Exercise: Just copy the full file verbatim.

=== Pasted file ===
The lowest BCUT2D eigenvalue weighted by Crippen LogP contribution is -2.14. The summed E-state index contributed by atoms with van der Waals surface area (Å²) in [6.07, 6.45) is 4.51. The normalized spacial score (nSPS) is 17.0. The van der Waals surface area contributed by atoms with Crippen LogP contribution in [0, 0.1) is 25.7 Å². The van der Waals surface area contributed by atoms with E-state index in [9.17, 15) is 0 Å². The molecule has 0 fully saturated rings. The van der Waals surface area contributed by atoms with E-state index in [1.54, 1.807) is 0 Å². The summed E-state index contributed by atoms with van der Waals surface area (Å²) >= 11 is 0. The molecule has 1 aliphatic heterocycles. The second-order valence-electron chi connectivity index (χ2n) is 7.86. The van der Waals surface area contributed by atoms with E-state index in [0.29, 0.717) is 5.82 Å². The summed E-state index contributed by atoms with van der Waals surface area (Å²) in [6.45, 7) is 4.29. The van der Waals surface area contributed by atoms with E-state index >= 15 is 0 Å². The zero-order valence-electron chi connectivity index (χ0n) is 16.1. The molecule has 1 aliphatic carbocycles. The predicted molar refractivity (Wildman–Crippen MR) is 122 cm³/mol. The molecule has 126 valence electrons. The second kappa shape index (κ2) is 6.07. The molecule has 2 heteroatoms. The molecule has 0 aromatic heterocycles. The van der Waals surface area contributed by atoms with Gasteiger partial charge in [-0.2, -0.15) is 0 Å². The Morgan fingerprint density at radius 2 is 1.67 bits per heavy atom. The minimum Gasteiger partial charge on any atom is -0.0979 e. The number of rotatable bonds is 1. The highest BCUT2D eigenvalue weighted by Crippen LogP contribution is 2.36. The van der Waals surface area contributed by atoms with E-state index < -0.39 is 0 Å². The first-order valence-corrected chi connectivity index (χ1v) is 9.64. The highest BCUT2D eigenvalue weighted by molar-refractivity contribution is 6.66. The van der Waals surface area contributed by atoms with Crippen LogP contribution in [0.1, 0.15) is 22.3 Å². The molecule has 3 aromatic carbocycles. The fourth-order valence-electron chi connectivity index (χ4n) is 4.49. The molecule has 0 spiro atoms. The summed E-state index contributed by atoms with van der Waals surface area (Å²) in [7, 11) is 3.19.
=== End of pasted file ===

The lowest BCUT2D eigenvalue weighted by Crippen LogP contribution is -2.14. The summed E-state index contributed by atoms with van der Waals surface area (Å²) in [6.07, 6.45) is 4.51. The normalized spacial score (nSPS) is 17.0. The van der Waals surface area contributed by atoms with Crippen LogP contribution in [0, 0.1) is 25.7 Å². The van der Waals surface area contributed by atoms with E-state index in [9.17, 15) is 0 Å². The molecule has 0 fully saturated rings. The van der Waals surface area contributed by atoms with E-state index in [1.54, 1.807) is 0 Å². The summed E-state index contributed by atoms with van der Waals surface area (Å²) >= 11 is 0. The molecule has 1 aliphatic heterocycles. The second-order valence-electron chi connectivity index (χ2n) is 7.86. The van der Waals surface area contributed by atoms with E-state index in [0.29, 0.717) is 5.82 Å². The summed E-state index contributed by atoms with van der Waals surface area (Å²) in [6.45, 7) is 4.29. The van der Waals surface area contributed by atoms with E-state index >= 15 is 0 Å². The zero-order valence-electron chi connectivity index (χ0n) is 16.1. The molecule has 1 aliphatic carbocycles. The predicted molar refractivity (Wildman–Crippen MR) is 122 cm³/mol. The molecule has 126 valence electrons. The second kappa shape index (κ2) is 6.07. The molecule has 2 heteroatoms. The molecule has 0 aromatic heterocycles. The van der Waals surface area contributed by atoms with Gasteiger partial charge in [-0.2, -0.15) is 0 Å². The Morgan fingerprint density at radius 2 is 1.67 bits per heavy atom. The minimum Gasteiger partial charge on any atom is -0.0979 e. The number of rotatable bonds is 1. The highest BCUT2D eigenvalue weighted by Crippen LogP contribution is 2.36. The van der Waals surface area contributed by atoms with E-state index < -0.39 is 0 Å². The first-order valence-corrected chi connectivity index (χ1v) is 9.64. The highest BCUT2D eigenvalue weighted by molar-refractivity contribution is 6.66. The van der Waals surface area contributed by atoms with Crippen LogP contribution in [0.1, 0.15) is 22.3 Å². The molecule has 3 aromatic carbocycles. The fourth-order valence-electron chi connectivity index (χ4n) is 4.49. The molecule has 0 spiro atoms. The summed E-state index contributed by atoms with van der Waals surface area (Å²) in [7, 11) is 3.19.